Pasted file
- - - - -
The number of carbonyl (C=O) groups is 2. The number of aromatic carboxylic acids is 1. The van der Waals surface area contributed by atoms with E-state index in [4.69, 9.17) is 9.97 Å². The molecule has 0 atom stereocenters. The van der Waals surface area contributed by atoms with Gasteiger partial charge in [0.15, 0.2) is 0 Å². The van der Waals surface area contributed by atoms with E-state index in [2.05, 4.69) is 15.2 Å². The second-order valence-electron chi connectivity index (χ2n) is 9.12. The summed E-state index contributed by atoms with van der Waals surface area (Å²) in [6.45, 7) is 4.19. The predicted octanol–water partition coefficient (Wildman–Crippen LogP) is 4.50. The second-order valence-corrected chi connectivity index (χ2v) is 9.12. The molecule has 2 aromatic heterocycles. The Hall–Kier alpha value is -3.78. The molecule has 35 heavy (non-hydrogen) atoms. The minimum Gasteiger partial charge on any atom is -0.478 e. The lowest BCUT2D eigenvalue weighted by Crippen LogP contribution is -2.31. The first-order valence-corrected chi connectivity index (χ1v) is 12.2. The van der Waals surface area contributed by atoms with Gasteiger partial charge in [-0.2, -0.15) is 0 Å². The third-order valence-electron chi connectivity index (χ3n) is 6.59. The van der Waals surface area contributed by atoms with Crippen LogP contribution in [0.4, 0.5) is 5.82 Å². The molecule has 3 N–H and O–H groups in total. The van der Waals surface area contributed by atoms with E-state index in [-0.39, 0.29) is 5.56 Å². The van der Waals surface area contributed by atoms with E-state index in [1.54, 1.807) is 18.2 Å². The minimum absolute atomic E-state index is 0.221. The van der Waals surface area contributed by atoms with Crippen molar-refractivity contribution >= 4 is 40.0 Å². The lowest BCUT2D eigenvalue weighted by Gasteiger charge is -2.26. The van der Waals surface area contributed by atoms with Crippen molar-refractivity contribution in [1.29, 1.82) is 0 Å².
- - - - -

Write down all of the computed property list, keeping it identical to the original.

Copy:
The number of carbonyl (C=O) groups is 2. The number of aromatic carboxylic acids is 1. The van der Waals surface area contributed by atoms with E-state index in [4.69, 9.17) is 9.97 Å². The molecule has 0 atom stereocenters. The van der Waals surface area contributed by atoms with Gasteiger partial charge in [0.15, 0.2) is 0 Å². The van der Waals surface area contributed by atoms with E-state index in [2.05, 4.69) is 15.2 Å². The second-order valence-electron chi connectivity index (χ2n) is 9.12. The summed E-state index contributed by atoms with van der Waals surface area (Å²) in [6.45, 7) is 4.19. The predicted octanol–water partition coefficient (Wildman–Crippen LogP) is 4.50. The second-order valence-corrected chi connectivity index (χ2v) is 9.12. The molecule has 2 aromatic heterocycles. The Hall–Kier alpha value is -3.78. The molecule has 35 heavy (non-hydrogen) atoms. The minimum Gasteiger partial charge on any atom is -0.478 e. The lowest BCUT2D eigenvalue weighted by Crippen LogP contribution is -2.31. The first-order valence-corrected chi connectivity index (χ1v) is 12.2. The van der Waals surface area contributed by atoms with Gasteiger partial charge in [-0.2, -0.15) is 0 Å². The third-order valence-electron chi connectivity index (χ3n) is 6.59. The van der Waals surface area contributed by atoms with Crippen LogP contribution in [0.4, 0.5) is 5.82 Å². The molecule has 3 N–H and O–H groups in total. The van der Waals surface area contributed by atoms with E-state index in [-0.39, 0.29) is 5.56 Å². The van der Waals surface area contributed by atoms with E-state index in [1.54, 1.807) is 18.2 Å². The minimum absolute atomic E-state index is 0.221. The van der Waals surface area contributed by atoms with Crippen molar-refractivity contribution >= 4 is 40.0 Å². The lowest BCUT2D eigenvalue weighted by Gasteiger charge is -2.26. The van der Waals surface area contributed by atoms with Crippen molar-refractivity contribution in [1.29, 1.82) is 0 Å².